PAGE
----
It may seem at first glance that Kant's use of "inference" and "proof" in the judgment of beauty has nothing to do with Ibn Sīnā's syllogism, except superficially, because Ibn Sīnā did not exactly say the words "aesthetic judgment" or use "beauty" in the context of the poetic syllogism. Beyond the surface, however, similarities can be found if Ibn Sīnā's first premise and middle term of the poetic syllogism are compared with Kant's "particular" and "universal" in aesthetic judgment. These are essentially different, but not that different. The particular for Kant is the object we judge as beautiful, while the universal is the rule by which we judged it as beautiful, the rule of intersubjective validity. The particular (juz'ī) in Ibn Sīnā's audience-centered examples, the minor premise, is the metaphor we are "eventually" moved by. The middle term (which is not given, just as Kant's universal is not given) is necessary to seek in order to reach the conclusion and feel pleasure (or displeasure), just as much as the supposition of a universal validity is important for Kant in order to feel pleasure; Ibn Sīnā's middle term can never attain the degree of objective universality, and remains subjective, just as the universal in aesthetic judgments for Kant is subjective. Judgments of taste for Kant are "singular": the object is only held up to the subject's feelings of pleasure or displeasure, not through concepts, and therefore it qualifies not as an objectively valid judgment, but as a universally valid one.91 Ibn Sīnā clearly agrees: the syllogism itself is not intended as conviction or belief but as moving the soul or soul(s) of people universally (yet subjectively) disgusted by honey when it is likened to "vomited bile." [End Page 11]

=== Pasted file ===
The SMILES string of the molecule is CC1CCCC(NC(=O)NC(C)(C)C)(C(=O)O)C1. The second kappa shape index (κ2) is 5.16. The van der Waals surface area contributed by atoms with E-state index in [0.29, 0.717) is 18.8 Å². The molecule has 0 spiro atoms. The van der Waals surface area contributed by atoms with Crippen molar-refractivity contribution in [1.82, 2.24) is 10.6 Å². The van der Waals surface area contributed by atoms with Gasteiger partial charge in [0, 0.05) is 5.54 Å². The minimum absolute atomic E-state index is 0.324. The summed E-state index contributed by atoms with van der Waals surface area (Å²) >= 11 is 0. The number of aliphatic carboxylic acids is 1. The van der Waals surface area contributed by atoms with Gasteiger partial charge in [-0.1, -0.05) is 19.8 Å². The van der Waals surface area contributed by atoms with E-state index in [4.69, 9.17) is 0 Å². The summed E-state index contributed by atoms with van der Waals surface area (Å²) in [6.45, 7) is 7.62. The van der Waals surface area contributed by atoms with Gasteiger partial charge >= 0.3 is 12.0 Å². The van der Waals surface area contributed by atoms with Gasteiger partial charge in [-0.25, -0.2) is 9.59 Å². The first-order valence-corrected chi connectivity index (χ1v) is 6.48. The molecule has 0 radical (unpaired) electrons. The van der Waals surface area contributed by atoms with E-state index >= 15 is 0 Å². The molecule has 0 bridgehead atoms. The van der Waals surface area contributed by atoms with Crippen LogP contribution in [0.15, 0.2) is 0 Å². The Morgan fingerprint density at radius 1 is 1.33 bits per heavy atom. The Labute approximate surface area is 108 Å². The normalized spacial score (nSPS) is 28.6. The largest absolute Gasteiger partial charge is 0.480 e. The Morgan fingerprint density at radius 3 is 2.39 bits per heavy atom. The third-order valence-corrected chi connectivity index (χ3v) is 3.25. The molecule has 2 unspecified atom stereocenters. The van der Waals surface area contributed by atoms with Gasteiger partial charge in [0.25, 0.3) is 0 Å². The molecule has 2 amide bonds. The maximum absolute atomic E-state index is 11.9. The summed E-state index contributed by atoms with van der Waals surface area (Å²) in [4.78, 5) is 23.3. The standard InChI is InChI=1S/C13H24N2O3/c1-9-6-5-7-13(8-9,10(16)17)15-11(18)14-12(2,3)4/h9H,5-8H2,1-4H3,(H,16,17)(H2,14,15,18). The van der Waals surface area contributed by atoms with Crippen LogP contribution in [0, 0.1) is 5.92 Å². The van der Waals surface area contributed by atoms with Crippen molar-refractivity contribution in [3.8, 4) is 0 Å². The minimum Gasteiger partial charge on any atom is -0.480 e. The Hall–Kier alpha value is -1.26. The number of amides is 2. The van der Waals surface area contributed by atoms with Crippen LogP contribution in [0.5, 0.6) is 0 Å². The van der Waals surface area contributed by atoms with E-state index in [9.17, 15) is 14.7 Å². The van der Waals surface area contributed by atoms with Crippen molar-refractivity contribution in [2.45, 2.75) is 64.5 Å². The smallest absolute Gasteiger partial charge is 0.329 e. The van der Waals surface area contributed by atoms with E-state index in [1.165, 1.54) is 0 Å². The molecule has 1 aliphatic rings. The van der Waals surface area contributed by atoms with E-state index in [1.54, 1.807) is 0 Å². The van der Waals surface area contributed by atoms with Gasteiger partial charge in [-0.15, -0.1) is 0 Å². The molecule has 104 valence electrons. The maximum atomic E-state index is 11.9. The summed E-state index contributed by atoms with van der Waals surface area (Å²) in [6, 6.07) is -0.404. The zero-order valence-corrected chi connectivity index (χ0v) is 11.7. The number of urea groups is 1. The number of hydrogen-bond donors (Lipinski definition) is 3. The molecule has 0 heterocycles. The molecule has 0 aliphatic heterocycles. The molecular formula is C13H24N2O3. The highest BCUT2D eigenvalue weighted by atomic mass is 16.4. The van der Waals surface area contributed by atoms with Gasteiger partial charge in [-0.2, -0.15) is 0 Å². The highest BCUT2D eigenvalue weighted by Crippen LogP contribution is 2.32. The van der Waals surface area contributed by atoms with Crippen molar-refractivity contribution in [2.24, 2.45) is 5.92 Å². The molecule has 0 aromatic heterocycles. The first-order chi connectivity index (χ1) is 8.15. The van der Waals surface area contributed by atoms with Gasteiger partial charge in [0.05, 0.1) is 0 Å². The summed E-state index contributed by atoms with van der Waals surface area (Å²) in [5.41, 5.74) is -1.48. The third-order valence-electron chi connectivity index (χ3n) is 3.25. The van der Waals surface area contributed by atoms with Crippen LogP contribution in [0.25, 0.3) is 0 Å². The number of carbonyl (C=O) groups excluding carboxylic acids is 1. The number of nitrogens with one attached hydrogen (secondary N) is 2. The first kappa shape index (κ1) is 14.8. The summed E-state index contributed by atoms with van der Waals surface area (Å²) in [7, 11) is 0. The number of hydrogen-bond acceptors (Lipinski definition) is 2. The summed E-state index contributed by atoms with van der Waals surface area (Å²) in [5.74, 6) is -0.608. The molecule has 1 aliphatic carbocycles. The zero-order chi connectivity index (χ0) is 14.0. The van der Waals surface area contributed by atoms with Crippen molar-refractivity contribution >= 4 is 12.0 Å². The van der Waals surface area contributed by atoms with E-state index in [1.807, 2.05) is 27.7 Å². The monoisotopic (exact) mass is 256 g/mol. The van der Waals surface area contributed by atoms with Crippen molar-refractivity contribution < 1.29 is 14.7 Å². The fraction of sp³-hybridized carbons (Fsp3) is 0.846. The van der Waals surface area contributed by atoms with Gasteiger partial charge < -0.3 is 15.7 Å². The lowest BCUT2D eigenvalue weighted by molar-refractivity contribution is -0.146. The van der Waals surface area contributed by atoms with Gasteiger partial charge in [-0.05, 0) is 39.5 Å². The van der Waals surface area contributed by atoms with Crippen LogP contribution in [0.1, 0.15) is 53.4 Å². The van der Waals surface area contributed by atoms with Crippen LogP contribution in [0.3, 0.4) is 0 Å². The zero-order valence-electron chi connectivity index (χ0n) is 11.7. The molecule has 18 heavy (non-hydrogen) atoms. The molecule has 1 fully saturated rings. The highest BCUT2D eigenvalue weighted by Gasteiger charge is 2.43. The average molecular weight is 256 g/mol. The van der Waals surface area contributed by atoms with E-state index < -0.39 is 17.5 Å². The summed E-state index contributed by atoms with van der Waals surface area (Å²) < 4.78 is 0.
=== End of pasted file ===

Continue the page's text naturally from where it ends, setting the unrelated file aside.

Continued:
Another instance where disagreement on this point can be assumed is when Kant clearly says that "roses in general are beautiful" is not a judgment of taste, but an "aesthetically grounded logical judgment."92 This does not mean he disagrees with Sīnā, for whom this statement can simply be the middle term in the poetic syllogism—a "logical judgment" that is merely part of a structure leading to the feeling of pleasure; if, for example, a woman is compared to a rose, the premise "roses are beautiful" is needed to understand that she is beautiful and to feel pleasure. The difference, however, is that while Kant views logical rules as impossible to exist within the aesthetic judgment, Ibn Sīnā does not see an aesthetic/logical dichotomy.